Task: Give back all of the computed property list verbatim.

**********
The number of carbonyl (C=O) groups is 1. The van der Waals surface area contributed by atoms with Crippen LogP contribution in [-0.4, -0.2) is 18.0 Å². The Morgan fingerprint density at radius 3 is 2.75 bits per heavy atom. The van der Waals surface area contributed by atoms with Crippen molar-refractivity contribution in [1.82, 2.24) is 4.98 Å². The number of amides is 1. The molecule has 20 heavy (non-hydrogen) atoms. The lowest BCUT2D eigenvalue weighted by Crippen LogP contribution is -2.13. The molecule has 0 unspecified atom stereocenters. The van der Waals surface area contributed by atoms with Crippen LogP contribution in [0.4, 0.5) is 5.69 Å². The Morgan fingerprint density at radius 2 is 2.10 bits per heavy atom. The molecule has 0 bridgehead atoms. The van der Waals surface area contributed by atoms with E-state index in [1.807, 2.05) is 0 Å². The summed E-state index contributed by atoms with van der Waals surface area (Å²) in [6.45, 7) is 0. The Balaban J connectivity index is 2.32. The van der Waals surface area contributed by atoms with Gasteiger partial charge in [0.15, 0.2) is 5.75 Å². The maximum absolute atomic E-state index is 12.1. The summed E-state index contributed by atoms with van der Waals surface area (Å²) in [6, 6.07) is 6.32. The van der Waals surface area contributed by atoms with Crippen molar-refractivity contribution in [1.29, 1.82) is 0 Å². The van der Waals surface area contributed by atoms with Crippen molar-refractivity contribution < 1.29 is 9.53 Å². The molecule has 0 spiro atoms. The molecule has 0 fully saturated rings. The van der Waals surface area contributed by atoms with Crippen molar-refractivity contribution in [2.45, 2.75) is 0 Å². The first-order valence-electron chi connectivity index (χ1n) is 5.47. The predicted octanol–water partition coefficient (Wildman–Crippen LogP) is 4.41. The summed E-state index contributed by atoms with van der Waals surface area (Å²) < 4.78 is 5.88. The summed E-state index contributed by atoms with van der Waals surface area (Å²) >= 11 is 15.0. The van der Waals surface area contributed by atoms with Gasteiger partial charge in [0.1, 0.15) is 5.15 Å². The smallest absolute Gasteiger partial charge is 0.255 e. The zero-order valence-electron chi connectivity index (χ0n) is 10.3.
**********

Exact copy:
The number of carbonyl (C=O) groups is 1. The van der Waals surface area contributed by atoms with Crippen LogP contribution in [-0.4, -0.2) is 18.0 Å². The Morgan fingerprint density at radius 3 is 2.75 bits per heavy atom. The van der Waals surface area contributed by atoms with Crippen molar-refractivity contribution in [1.82, 2.24) is 4.98 Å². The number of amides is 1. The molecule has 20 heavy (non-hydrogen) atoms. The lowest BCUT2D eigenvalue weighted by Crippen LogP contribution is -2.13. The molecule has 0 unspecified atom stereocenters. The van der Waals surface area contributed by atoms with Crippen LogP contribution in [0.4, 0.5) is 5.69 Å². The Morgan fingerprint density at radius 2 is 2.10 bits per heavy atom. The molecule has 0 bridgehead atoms. The van der Waals surface area contributed by atoms with E-state index in [1.807, 2.05) is 0 Å². The summed E-state index contributed by atoms with van der Waals surface area (Å²) in [6.45, 7) is 0. The Balaban J connectivity index is 2.32. The van der Waals surface area contributed by atoms with Gasteiger partial charge in [0.15, 0.2) is 5.75 Å². The maximum absolute atomic E-state index is 12.1. The summed E-state index contributed by atoms with van der Waals surface area (Å²) in [6, 6.07) is 6.32. The van der Waals surface area contributed by atoms with Crippen molar-refractivity contribution in [1.29, 1.82) is 0 Å². The van der Waals surface area contributed by atoms with Crippen molar-refractivity contribution < 1.29 is 9.53 Å². The molecule has 0 spiro atoms. The molecule has 0 fully saturated rings. The van der Waals surface area contributed by atoms with Crippen molar-refractivity contribution in [2.45, 2.75) is 0 Å². The first-order valence-electron chi connectivity index (χ1n) is 5.47. The predicted octanol–water partition coefficient (Wildman–Crippen LogP) is 4.41. The summed E-state index contributed by atoms with van der Waals surface area (Å²) < 4.78 is 5.88. The summed E-state index contributed by atoms with van der Waals surface area (Å²) >= 11 is 15.0. The van der Waals surface area contributed by atoms with Gasteiger partial charge in [0.1, 0.15) is 5.15 Å². The smallest absolute Gasteiger partial charge is 0.255 e. The zero-order valence-electron chi connectivity index (χ0n) is 10.3.